lab07 : String Formatting and File IO

lab07 true String Formatting and File IO Tue 02/25 09:00AM Tue 03/03 08:59AM

In this lab, you’ll get to practice:

• Testing your functions with pytest
• Using String Formatting, using split() and strip()
• Doing basic text processing

This lab should be done solo.

In this lab, you will be opening/closing text files, writing code to read the file contents, and counting the total and the unique words in the file.

Instructions

In this lab, you will need to create the following files:

• lab07.py - a file containing function definitions
• lab07_tests.py - a file containing test cases
• inputX.txt files that you used for testing
• Please comment your name / perm at the top of each file.
• Make sure to have a docstring for every function.

Starter code is provided for you at the bottom of this page.

Some notes about the File I/O functions

• Create four files input1.txt, input2.txt, input3.txt and input4.txt in the ~/cs8/lab07 directory.
• Use these input files to test your functionality: feel free to change these files to add a small number of words (2-10) to make sure that you can verify that your function is working correctly.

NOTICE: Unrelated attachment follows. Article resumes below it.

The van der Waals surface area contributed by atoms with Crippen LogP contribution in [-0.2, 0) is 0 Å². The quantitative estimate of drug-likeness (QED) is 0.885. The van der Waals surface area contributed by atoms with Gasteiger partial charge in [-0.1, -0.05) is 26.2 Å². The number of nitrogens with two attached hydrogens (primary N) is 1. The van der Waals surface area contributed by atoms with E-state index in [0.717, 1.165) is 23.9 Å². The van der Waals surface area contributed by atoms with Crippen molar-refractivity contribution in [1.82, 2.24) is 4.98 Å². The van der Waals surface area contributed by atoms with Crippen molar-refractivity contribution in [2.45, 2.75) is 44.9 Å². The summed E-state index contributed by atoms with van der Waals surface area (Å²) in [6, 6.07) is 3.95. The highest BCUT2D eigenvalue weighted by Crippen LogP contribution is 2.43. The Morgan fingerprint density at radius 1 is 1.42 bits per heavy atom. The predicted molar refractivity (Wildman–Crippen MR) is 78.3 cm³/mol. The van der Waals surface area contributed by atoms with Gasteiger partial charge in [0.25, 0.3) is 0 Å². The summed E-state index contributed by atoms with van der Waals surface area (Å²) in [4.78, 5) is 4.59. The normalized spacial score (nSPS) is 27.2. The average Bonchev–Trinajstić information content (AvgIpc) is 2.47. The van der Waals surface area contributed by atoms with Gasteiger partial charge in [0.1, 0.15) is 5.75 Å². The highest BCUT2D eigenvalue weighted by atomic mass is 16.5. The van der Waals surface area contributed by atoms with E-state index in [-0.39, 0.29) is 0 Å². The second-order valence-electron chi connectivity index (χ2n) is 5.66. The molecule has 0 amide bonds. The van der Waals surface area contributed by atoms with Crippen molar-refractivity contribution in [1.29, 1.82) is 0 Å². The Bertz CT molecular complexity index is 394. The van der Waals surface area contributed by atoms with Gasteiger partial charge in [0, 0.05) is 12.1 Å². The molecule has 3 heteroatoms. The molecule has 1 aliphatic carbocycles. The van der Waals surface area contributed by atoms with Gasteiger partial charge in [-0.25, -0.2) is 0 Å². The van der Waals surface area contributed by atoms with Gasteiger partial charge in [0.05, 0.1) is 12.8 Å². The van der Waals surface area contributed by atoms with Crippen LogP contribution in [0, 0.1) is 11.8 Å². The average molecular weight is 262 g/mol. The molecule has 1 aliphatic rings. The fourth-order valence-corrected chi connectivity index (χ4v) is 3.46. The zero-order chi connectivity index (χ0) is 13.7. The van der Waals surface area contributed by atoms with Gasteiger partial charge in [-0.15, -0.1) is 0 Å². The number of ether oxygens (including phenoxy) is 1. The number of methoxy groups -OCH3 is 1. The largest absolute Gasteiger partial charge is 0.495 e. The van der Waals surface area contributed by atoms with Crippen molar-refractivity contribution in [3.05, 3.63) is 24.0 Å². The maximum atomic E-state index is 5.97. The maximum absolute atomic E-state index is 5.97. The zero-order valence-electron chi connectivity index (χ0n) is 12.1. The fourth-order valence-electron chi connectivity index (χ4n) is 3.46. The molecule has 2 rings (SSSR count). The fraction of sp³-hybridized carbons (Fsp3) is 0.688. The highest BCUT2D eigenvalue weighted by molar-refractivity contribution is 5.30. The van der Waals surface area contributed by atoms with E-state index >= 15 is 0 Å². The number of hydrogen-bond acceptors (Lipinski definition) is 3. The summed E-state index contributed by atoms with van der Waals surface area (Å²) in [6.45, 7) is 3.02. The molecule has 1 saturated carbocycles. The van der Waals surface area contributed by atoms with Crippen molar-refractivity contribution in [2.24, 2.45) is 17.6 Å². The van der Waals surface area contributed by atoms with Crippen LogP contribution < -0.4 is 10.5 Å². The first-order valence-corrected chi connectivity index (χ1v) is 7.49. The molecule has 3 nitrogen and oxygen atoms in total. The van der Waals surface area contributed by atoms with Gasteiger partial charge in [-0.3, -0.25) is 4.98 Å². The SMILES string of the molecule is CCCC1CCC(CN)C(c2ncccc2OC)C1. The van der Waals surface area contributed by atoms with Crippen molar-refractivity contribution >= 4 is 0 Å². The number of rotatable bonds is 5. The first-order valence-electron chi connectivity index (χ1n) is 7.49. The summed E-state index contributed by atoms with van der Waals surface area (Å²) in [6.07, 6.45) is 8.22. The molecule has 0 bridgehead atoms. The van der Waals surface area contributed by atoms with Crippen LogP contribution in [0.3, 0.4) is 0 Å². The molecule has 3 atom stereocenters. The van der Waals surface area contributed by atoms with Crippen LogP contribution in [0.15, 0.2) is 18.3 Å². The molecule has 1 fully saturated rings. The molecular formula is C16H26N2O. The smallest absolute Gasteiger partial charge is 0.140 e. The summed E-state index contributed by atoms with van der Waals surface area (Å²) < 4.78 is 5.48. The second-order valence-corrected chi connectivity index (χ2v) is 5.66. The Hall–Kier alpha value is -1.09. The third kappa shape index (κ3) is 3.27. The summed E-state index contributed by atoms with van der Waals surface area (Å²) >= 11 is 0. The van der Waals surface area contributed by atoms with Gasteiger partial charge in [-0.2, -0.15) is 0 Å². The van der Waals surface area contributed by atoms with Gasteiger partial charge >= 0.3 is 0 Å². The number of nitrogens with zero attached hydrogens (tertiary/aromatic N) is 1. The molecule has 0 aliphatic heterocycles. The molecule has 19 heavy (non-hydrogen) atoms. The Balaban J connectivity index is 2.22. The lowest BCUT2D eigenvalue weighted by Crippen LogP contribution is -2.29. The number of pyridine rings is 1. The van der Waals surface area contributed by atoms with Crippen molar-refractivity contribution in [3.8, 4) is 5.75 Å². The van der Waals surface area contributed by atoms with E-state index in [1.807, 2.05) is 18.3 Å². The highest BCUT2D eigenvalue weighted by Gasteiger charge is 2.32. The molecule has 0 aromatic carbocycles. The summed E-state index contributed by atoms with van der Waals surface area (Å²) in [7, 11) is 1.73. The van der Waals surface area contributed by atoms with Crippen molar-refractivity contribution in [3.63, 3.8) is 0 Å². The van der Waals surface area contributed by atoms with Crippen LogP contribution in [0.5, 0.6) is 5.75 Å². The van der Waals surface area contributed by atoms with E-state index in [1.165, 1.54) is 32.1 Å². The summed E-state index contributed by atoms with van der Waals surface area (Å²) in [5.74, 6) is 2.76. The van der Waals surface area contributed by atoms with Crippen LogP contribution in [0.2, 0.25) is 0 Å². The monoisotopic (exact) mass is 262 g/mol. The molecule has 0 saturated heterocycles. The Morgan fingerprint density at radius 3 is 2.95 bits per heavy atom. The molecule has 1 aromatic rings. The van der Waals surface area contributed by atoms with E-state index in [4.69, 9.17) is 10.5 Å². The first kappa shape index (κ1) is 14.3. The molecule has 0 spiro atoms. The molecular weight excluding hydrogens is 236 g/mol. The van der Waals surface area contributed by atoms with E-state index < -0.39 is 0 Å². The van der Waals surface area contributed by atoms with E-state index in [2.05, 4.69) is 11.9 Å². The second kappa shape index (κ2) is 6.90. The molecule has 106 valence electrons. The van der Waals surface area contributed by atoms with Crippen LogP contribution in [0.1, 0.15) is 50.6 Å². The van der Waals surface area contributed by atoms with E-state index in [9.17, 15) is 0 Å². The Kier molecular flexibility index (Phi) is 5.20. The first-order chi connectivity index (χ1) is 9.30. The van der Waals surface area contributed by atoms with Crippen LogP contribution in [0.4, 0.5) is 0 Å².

• Make sure you can correctly remove all requested punctuation characters; test for contractions, e.g., words like “don’t”.
• Make sure to test a file that contains more than one line.

Here are simple examples you should try:

How to read a file in Python?

The code below that opens, reads, and closes the file.

If you have a file called “input1.txt” in the same directory as the Python code in which you want to open this file, then you would substitute “input1.txt” for “filename”. If your file is in a different directory, then in order for the Python code to open this file, you need to use a path to the file instead of the "filename".

file = open("filename")
file.close()


Note that in the functions below, instead of hard-coding the file name, you pass it as an input argument called filepath.

input1.txt

hello
hello
hello world


input2.txt

hello world
world
world


input3.txt

Hello! Today is a lovely day, isn't it?


input4.txt

Lorem ipsum dolor sit amet, consectetur adipiscing elit. Quid est, quod ab ea absolvi et perfici debeat? Philosophi autem in suis lectulis plerumque moriuntur. Paulum, cum regem Persem captum adduceret, eodem flumine invectio? Urgent tamen et nihil remittunt.

Hoc positum in Phaedro a Platone probavit Epicurus sensitque in omni disputatione id fieri oportere. Eorum enim omnium multa praetermittentium, dum eligant aliquid, quod sequantur, quasi curta sententia; Duo Reges: constructio interrete. O magnam vim ingenii causamque iustam, cur nova existeret disciplina! Perge porro.